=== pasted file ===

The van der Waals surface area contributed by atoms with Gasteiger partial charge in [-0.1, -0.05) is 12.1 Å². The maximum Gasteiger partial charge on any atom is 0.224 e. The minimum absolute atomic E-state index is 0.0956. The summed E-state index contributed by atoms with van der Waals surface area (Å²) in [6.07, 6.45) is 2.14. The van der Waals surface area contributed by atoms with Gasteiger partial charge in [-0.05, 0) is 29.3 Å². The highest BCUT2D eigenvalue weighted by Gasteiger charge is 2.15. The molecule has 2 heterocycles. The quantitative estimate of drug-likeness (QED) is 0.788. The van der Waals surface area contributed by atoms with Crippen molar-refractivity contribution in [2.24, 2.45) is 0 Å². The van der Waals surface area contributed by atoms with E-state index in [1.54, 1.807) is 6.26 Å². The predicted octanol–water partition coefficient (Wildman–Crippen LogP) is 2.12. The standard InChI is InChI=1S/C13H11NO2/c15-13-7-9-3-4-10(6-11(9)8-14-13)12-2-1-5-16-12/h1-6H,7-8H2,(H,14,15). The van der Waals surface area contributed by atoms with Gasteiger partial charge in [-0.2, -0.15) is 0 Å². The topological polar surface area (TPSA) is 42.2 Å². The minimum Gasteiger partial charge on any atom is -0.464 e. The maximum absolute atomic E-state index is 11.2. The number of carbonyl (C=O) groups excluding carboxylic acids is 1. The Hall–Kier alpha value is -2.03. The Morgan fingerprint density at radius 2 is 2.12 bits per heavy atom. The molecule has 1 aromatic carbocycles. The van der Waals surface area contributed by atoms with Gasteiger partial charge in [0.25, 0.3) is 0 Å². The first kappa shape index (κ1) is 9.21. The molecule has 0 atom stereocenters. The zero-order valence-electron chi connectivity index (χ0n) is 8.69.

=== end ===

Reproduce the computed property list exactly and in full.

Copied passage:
The van der Waals surface area contributed by atoms with Gasteiger partial charge in [-0.1, -0.05) is 12.1 Å². The maximum Gasteiger partial charge on any atom is 0.224 e. The minimum absolute atomic E-state index is 0.0956. The summed E-state index contributed by atoms with van der Waals surface area (Å²) in [6.07, 6.45) is 2.14. The van der Waals surface area contributed by atoms with Gasteiger partial charge in [-0.05, 0) is 29.3 Å². The highest BCUT2D eigenvalue weighted by Gasteiger charge is 2.15. The molecule has 2 heterocycles. The quantitative estimate of drug-likeness (QED) is 0.788. The van der Waals surface area contributed by atoms with Crippen molar-refractivity contribution in [2.24, 2.45) is 0 Å². The van der Waals surface area contributed by atoms with E-state index in [1.54, 1.807) is 6.26 Å². The predicted octanol–water partition coefficient (Wildman–Crippen LogP) is 2.12. The standard InChI is InChI=1S/C13H11NO2/c15-13-7-9-3-4-10(6-11(9)8-14-13)12-2-1-5-16-12/h1-6H,7-8H2,(H,14,15). The van der Waals surface area contributed by atoms with Gasteiger partial charge in [-0.2, -0.15) is 0 Å². The topological polar surface area (TPSA) is 42.2 Å². The minimum Gasteiger partial charge on any atom is -0.464 e. The maximum absolute atomic E-state index is 11.2. The number of carbonyl (C=O) groups excluding carboxylic acids is 1. The Hall–Kier alpha value is -2.03. The Morgan fingerprint density at radius 2 is 2.12 bits per heavy atom. The molecule has 1 aromatic carbocycles. The van der Waals surface area contributed by atoms with Gasteiger partial charge in [0.25, 0.3) is 0 Å². The first kappa shape index (κ1) is 9.21. The molecule has 0 atom stereocenters. The zero-order valence-electron chi connectivity index (χ0n) is 8.69.